Recently, there have been reports that content involving the current Israeli-Palestinian conflict is mysteriously disappearing from Facebook. The Jewish Internet Defense Force (JIDF) has complained that “many threads in various pro-Israel and pro-JIDF groups have mysteriously disappeared,” while others have complained that anti-Zionist content has disappeared, and one girl alleged that Facebook has prevented her from using hashtags such as “#gaza” and “#palestine.”

But, who is to blame for this censorship? Are the controversy-avoiding authorities at Facebook exerting censorship over the masses, or is this a case of user-generated censorship?

According to Valleywag:

[Facebook’s] self-policing mechanisms, which allow users to report “inappropriate content,” seem to be to blame. The flagging system, meant to prevent the posting of porn where minors can see it, is easily abused by people with a political agenda. And with only 800 employees overseeing 140 million users, it’s impossible for Facebook customer service to keep up with all the disputes.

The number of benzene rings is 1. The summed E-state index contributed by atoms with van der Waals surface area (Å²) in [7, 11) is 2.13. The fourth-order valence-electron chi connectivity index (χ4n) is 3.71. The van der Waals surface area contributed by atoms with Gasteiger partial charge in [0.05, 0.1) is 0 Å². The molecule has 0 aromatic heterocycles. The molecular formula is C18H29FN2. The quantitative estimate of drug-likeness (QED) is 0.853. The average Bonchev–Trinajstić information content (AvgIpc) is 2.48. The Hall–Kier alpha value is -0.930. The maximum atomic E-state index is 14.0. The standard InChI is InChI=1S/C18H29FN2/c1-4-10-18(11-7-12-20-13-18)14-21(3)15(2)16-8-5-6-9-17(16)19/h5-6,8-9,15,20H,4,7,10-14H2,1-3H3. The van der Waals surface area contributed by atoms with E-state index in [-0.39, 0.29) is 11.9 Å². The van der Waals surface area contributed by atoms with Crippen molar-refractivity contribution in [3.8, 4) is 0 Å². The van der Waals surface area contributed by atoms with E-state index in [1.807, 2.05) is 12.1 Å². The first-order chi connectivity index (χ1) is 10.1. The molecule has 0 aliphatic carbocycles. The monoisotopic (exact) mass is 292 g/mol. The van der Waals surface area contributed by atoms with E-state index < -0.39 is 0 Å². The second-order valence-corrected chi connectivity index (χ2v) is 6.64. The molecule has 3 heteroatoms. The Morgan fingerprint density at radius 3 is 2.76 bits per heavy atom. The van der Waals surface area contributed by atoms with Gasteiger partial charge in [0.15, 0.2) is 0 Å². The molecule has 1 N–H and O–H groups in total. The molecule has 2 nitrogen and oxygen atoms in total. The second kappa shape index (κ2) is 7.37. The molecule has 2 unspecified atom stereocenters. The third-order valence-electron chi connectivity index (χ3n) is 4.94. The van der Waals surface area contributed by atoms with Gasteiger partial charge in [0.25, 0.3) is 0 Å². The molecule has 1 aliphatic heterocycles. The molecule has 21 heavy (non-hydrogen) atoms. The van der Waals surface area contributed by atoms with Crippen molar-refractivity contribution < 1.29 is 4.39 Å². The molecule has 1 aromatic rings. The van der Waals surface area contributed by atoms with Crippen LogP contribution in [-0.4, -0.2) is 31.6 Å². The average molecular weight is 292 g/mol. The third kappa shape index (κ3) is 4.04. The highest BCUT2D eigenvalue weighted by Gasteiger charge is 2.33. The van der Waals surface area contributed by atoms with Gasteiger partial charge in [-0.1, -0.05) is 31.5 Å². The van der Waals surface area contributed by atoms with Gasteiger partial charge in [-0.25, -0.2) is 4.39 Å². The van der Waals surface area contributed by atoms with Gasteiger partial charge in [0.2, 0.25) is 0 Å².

Sites such as Blogger, Flickr, MySpace and Youtube (who recently removed some videos posted by the Israel Defense Forces in reponse to user complaints) use similar self-policing or flagging mechanisms.  How do these flagging systems work?  According to Annalee Newitz of The San Francisco Bay Guardian:

Generally what Google does if you get a lot of flags is make your blog impossible to find… This is censorship, user-generated style. And it works because the only way to be seen in a giant network of user-generated content like Blogger (or MySpace, or Flickr, or any number of others) is to be searchable.

According to Newitz, the democratization brought about by the internet may also give rise to the tyranny of the mob:

Now that anyone with access to a computer and a network connection can post almost anything they want online for free, it’s also increasingly the case that anyone with computer access and a few friends can remove anything they want online. And they do it using the same software tools.

Whether the recent censorship of the conflict in Gaza comes from Facebook, or from users, or from the self-policing structures that Facebook has put in place, it seems the social tools that can promote discussion can also be used to quell it.